Not all the old technologies of the beginning of the computer era are forgotten, and some enthusiasts, out of nostalgia for those times, implement practical and economical solutions using them even today. In this case, we will briefly recall the history of the emergence of the GPIB standard and talk about the project of assembling an automated measuring bench for calibrating a digital potentiometer.
A few months ago, a colleague and I were discussing the control of equipment equipped with a GPIB interface. Relying only on gut instinct and a cursory study of the issue, I said that expensive and proprietary solutions can be easily replaced by open source tools and Linux. It is true that in the course of many weeks that followed I nearly retracted my position on several occasions.
However, through perseverance, dividing the tasks into parts, and actively seeking information about other people’s experiences, my plan eventually worked. I didn’t completely abandon my original vision, I just stepped back a little and made the necessary adjustments.
▍ What is GPIB?
An example of a scheme for connecting devices via HP-IB in the 70s. Source: hp9845.net
In the distant 60s, if the measuring equipment was connected, then no generally accepted methods for this existed. By the end of that decade, with the advent of multi-section controllers, the situation improved somewhat. They installed several interface cards, one for each device, forming a common interface on the rear panel.
But, while this approach worked, HP engineers realized that they could significantly improve its concept by embedding all these boards in devices, getting rid of the bulky multi-section design. This is where the development of what eventually became the Hewlett-Packard Interface Bus (HP-IB) began.
In the October 1972 issue of its magazine, HP featured the HP-IB in two articles: “A Practical Interface System for Electronic Instruments” and “A Common Digital Interface for Programmable Instruments: The Evolution of a System”.
“To overcome the many problems associated with connecting instruments and digital devices, a new interface system has been developed. This system provides simplicity and flexibility in the implementation of intra-system connections. Interconnecting instruments for use on the lab bench as well as in large systems is now economically practical.”
After that, HP submitted their development to the International Electrotechnical Commission (IEC), which eventually fixed their invention as an international standard. Over the next few years, this interface evolved into what we know today as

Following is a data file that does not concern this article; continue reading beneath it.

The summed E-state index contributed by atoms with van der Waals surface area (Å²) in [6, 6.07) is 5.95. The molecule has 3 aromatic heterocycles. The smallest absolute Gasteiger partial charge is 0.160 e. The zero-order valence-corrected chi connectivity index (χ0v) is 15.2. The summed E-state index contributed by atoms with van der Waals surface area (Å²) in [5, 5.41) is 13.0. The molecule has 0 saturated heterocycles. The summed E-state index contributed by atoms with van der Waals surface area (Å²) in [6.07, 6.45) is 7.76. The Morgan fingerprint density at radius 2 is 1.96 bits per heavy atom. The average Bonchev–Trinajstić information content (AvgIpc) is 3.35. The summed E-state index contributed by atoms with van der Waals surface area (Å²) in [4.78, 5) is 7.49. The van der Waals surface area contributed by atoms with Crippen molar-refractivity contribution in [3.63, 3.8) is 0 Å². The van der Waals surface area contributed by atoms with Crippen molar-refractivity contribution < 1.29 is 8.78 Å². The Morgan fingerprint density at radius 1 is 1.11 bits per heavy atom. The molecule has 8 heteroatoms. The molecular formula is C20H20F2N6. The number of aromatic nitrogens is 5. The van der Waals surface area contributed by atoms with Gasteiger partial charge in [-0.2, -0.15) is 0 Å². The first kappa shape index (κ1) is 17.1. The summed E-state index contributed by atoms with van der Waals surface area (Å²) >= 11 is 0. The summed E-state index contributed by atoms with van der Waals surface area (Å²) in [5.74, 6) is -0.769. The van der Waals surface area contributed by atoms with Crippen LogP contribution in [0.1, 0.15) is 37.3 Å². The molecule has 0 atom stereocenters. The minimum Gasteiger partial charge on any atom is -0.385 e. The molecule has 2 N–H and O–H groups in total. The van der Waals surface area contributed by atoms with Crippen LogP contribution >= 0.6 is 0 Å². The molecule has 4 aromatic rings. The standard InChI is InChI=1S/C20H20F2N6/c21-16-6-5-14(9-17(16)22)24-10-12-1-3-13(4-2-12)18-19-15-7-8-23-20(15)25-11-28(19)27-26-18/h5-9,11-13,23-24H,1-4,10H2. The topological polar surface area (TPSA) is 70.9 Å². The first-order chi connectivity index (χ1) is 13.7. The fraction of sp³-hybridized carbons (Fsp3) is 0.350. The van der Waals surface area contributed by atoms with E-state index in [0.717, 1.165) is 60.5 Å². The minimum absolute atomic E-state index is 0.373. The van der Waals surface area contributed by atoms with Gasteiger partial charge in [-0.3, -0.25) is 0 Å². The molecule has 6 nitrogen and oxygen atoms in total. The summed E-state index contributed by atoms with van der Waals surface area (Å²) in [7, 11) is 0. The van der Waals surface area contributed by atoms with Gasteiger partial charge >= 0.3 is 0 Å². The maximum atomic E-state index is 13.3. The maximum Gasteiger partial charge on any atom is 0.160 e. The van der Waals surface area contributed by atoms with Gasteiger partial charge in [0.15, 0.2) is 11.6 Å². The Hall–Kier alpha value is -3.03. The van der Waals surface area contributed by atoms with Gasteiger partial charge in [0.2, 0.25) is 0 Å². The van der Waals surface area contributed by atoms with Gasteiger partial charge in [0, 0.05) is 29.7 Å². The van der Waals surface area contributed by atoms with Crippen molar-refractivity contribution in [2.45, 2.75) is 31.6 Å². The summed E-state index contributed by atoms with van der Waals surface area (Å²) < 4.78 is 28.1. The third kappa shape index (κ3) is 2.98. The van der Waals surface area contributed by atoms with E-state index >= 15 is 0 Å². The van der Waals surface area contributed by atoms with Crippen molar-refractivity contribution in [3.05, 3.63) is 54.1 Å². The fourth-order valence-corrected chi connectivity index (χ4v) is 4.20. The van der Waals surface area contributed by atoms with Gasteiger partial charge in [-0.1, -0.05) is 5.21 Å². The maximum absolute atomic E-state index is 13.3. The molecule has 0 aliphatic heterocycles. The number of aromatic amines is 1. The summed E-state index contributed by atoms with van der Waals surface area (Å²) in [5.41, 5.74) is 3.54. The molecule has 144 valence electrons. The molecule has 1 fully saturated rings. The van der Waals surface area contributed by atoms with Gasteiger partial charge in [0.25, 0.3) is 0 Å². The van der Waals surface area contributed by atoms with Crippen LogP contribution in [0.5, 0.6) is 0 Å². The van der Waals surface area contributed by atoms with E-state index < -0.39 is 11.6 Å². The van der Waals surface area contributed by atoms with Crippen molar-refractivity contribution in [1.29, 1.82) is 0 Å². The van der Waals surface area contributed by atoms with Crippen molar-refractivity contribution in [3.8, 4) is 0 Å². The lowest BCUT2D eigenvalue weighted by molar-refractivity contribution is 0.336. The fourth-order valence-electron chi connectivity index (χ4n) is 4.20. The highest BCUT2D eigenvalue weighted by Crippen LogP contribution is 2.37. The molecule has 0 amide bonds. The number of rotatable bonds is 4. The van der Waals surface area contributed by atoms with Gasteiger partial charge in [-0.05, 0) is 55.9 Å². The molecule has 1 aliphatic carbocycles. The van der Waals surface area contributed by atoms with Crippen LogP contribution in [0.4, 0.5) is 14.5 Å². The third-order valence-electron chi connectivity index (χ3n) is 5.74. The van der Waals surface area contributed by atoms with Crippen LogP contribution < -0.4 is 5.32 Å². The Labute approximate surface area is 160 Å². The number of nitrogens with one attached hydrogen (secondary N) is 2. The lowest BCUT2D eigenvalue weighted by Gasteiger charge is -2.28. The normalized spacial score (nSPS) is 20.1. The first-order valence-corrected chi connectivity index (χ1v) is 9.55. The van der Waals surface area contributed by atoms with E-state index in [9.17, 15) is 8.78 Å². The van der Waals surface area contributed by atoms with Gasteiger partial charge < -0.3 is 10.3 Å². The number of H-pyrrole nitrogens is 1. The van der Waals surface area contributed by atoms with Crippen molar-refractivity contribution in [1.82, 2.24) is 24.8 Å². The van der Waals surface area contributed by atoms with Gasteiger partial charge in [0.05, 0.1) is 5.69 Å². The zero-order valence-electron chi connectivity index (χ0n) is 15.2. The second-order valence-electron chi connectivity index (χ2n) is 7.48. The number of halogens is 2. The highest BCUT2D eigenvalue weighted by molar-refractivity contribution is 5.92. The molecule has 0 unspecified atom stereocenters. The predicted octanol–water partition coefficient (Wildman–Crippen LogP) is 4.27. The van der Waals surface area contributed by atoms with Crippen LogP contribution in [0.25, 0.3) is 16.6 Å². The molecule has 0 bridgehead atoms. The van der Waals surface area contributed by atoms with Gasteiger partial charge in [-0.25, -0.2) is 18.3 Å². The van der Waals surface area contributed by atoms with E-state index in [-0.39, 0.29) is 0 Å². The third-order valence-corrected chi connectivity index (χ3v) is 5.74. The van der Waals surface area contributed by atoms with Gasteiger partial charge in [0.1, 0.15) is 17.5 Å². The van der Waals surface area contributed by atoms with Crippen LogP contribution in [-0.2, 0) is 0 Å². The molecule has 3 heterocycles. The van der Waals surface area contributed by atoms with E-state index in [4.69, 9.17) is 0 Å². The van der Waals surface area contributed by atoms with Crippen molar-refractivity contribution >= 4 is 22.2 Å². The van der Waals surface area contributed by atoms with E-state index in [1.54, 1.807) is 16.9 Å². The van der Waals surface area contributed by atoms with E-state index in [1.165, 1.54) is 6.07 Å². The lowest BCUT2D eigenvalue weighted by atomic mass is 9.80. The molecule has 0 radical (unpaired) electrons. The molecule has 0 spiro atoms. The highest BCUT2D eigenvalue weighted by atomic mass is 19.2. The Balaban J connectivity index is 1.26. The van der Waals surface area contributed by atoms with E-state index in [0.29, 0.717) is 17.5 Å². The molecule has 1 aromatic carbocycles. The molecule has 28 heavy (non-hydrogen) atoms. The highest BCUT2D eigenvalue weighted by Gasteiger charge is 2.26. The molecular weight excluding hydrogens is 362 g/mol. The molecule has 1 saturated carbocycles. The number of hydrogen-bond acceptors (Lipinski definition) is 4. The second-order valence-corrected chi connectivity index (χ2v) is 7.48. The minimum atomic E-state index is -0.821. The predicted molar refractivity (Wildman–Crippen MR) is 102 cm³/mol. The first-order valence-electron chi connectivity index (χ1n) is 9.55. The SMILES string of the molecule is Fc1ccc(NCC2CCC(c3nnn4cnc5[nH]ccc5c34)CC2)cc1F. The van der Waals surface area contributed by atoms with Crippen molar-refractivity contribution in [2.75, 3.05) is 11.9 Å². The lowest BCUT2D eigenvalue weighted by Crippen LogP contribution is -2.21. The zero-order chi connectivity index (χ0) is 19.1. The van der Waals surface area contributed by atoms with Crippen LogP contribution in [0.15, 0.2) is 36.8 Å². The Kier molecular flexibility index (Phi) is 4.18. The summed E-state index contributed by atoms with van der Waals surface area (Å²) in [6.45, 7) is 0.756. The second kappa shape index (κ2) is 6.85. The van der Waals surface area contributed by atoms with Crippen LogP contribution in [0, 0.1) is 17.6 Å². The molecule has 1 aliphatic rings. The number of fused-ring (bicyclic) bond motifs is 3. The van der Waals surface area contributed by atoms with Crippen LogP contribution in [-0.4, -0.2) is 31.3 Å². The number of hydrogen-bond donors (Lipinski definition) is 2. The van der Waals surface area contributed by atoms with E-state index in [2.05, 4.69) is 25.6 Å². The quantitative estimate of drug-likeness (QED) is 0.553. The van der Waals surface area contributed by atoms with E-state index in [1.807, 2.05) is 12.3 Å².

officially registered in 1975.
Why would I need to use a 50 year old communication interface? Because GPIB has been the go-to interface for so many years, there are plenty of devices on the used electronics market that are equipped with it for much less than today’s equivalents. In addition, the more pieces of measuring equipment that end up on lab benches, the less of them end up in recycling or landfills. But I don’t need all these excuses – I am driven by pleasure and nostalgia from working with all this old hardware.
Diagram of a typical TPL0501 digital potentiometer. Source: Digikey Article Library
But what in general can push to connect devices through a computer interface? In my case, it was a project in which it was necessary to calibrate the resistance of a potentiometer in each of the programmable positions of its engine.
This would allow me to create a calibration algorithm based on the received data, into which I could substitute the desired resistance value and get the corresponding value of the engine position register. Of course, I could take these measurements manually, but at 256 positions it would be very tiring. If you are interested in learning more about digital potentiometers, then I recommend article from the Digikey library, which describes how these devices work and how to use them.
Used bench multimeter Keithley 195A, 1982
For this purpose, I purchased a used Keithley 195A 5 ½ digit DMM from the early 80’s with the Model 1950 AC/Amps option installed.
▍ Action Plan
While searching, I came across
(German) by Thomas Klim on using an easy-to-build Raspberry Pi or Pi Zero based GPIB shield to interface with measurement instruments. This project is open and well documented on GitHub, and here is its website
This is a simple circuit that confirms my intuition that GPIB is not that complicated, and you could certainly implement this bus with an 8051 microcontroller. I assembled everything according to the project and got a Raspberry Pi Zero-W ready to go.
GPIB interface module installed in the back of the multimeter
Raspberry Pi Zero Based GPIB Interface Module
As for the software, the shield uses the existing kernel module linux gpib. There seemed to be no problem here. I planned that after a couple of hours of installation PyVisa and a number of libraries needed by the instruments, I can automatically record data using Python scripts in less than a day. However, reality does not always match our expectations.
▍ GPIB Architecture
Bob “Mr Fancy Pants” Stern at the HP-IB equipment rack, 1980
A little glimpse into the past will help you understand how GPIB works. Going back to the electronics lab of the 60s, using a computer to control repeating sequences was the exception rather than the rule. Instead, you might see magnetic or paper tapes, magnetic cards, or even cards on which teams were marked with a pencil. In addition, for some configurations, computer control might not be required, in principle. For example, a temperature sensor could plot directly on a strip chart recorder or store values on magnetic tape. If we recall that it was in this environment that HP engineers rotated, then such an architecture makes sense.